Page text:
Inna Amesheva, ESG Research & Advisory, Arabesque – Top 100 Fintech for SDG Influencer

This article features an interview with Inna Amesheva, ESG Research & Advisory, Arabesque, and one of our Top 100 Fintech for SDG Influencers.


This interview is part of a series of interviews featuring Fintech influencers who are doing work that advances our efforts in achieving the Sustainable Development Goals.

LATTICE80, in collaboration with FinTech4Good, presents the complete list of Top 100 Fintech for SDG Influencers who are leveraging the power of fintech and blockchain technology to create a positive impact on the future. LATTICE80 is launching our accelerator programme based in Hong Kong to help SDG-focused startups build blockchain solutions. Are you a SDG-focused startup? Click here to indicate your interest.

Disclaimer: The interviews are published on a rolling basis and the order by which they are published by no means representative of any rankings.

This article features an interview with Inna Amesheva, ESG Research & Advisory, Arabesque, and one of our Top 100 Fintech for SDG Influencers.

1. Tell us more about what you do and how your role or project is making an impact. How do they support the SDGs?

I am a strong advocate for sustainable finance and climate change solutions. After completing my PhD in international climate change law and policy at the University of Hong Kong, in the autumn of 2018 I joined Arabesque. I had closely followed the progress of the company since its early days and was immediately drawn by the fascinating interplay between finance, technology and sustainability, which Arabesque seamlessly integrates in its operations. Leveraging the potential of these three fields will be crucial in achieving the 2030 Sustainable Development Agenda of the UN, which is embodied by the SDGs. I also dedicate some of my free time to the UN Sustainable Development Solutions Network (Youth) as a project officer and mentor, where I work on fostering youth-led SDG entrepreneurial ecosystems. Moreover, last summer I participated in Climate KIC, the Journey, the world’s largest climate innovation summer school where my Team won the best business idea prize for our solar energy & storage project powering refugee camps in Greece.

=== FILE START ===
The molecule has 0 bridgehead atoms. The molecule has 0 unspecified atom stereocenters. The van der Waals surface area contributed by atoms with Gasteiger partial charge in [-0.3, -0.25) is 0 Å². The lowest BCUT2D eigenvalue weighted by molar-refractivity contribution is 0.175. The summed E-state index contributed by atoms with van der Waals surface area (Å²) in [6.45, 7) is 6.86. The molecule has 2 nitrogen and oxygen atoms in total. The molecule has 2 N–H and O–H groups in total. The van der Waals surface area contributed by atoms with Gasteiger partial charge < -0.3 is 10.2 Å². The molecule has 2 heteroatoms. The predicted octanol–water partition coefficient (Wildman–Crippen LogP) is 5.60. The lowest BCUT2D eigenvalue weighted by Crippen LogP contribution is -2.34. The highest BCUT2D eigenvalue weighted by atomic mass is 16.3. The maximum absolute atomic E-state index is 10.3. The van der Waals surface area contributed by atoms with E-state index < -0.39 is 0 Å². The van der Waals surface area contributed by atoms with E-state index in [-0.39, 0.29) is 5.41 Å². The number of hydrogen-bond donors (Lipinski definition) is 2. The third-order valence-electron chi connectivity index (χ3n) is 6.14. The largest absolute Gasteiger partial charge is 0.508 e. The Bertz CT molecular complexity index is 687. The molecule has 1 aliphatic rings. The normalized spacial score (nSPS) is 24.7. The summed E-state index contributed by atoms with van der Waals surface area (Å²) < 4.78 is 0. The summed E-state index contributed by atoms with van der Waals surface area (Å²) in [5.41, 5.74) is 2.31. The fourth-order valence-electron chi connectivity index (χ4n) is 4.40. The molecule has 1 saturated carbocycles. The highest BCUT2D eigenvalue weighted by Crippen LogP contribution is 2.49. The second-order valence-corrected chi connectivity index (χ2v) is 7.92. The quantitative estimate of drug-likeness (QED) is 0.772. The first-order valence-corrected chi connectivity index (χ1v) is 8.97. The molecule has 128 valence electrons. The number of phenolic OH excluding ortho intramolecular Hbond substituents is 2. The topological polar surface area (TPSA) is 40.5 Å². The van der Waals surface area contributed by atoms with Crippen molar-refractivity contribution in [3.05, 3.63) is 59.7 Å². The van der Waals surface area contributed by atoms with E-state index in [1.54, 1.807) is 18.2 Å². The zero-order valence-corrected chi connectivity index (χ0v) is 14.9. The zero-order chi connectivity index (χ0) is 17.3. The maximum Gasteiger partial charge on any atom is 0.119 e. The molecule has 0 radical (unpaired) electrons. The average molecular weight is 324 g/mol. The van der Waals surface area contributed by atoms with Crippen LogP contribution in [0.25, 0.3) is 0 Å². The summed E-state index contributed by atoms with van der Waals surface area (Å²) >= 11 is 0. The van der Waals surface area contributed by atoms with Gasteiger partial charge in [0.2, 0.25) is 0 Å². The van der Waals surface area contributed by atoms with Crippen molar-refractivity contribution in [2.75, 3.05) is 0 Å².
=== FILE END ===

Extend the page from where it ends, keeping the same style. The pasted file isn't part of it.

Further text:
2. Why do you see Fintech and/or Blockchain in particular as an important enabler in creating a social impact?

We live in a time of ceaseless innovation and breakneck speed of technological change. However, the potential of technology to drive positive social and environmental impact has so far remained largely underutilized. A lot of the technological advancements of today have been used to perpetuate a system underpinned by consumerism and rising inequality.

I believe in the transformative power of technology to enable positive social and environmental outcomes for all – the ever-elusive win-win scenario. Examples of use cases are numerous: from solutions enabling financial inclusion such as mobile payments and banking, microfinance and investment services via robo advisory channels, to blockchain-powered monitoring and verification tools that can monitor greenhouse gas emissions reduction in a transparent and open manner. Properly deployed, harnessing financial and technological innovation can result in tangible and widely distributed benefits for people, profit and the planet.